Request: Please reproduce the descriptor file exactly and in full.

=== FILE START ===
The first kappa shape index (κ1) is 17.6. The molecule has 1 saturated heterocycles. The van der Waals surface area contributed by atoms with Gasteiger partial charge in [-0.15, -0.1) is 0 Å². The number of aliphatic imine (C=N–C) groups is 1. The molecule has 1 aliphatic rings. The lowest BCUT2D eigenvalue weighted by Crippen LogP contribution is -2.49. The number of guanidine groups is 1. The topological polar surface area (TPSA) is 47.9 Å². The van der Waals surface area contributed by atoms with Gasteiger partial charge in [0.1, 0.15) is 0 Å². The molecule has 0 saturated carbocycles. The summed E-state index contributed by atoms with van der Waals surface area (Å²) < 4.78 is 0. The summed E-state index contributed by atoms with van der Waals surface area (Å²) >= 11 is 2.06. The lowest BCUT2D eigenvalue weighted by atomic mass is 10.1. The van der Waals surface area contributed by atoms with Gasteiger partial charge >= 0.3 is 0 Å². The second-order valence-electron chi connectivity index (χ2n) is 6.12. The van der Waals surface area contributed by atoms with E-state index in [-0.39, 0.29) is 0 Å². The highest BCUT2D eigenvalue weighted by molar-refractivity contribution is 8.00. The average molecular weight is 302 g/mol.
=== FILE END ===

The first kappa shape index (κ1) is 17.6. The molecule has 1 saturated heterocycles. The van der Waals surface area contributed by atoms with Gasteiger partial charge in [-0.15, -0.1) is 0 Å². The number of aliphatic imine (C=N–C) groups is 1. The molecule has 1 aliphatic rings. The lowest BCUT2D eigenvalue weighted by Crippen LogP contribution is -2.49. The number of guanidine groups is 1. The topological polar surface area (TPSA) is 47.9 Å². The van der Waals surface area contributed by atoms with Gasteiger partial charge in [0.1, 0.15) is 0 Å². The molecule has 0 saturated carbocycles. The summed E-state index contributed by atoms with van der Waals surface area (Å²) < 4.78 is 0. The summed E-state index contributed by atoms with van der Waals surface area (Å²) >= 11 is 2.06. The lowest BCUT2D eigenvalue weighted by atomic mass is 10.1. The van der Waals surface area contributed by atoms with Gasteiger partial charge >= 0.3 is 0 Å². The second-order valence-electron chi connectivity index (χ2n) is 6.12. The van der Waals surface area contributed by atoms with E-state index in [-0.39, 0.29) is 0 Å². The highest BCUT2D eigenvalue weighted by molar-refractivity contribution is 8.00. The average molecular weight is 302 g/mol.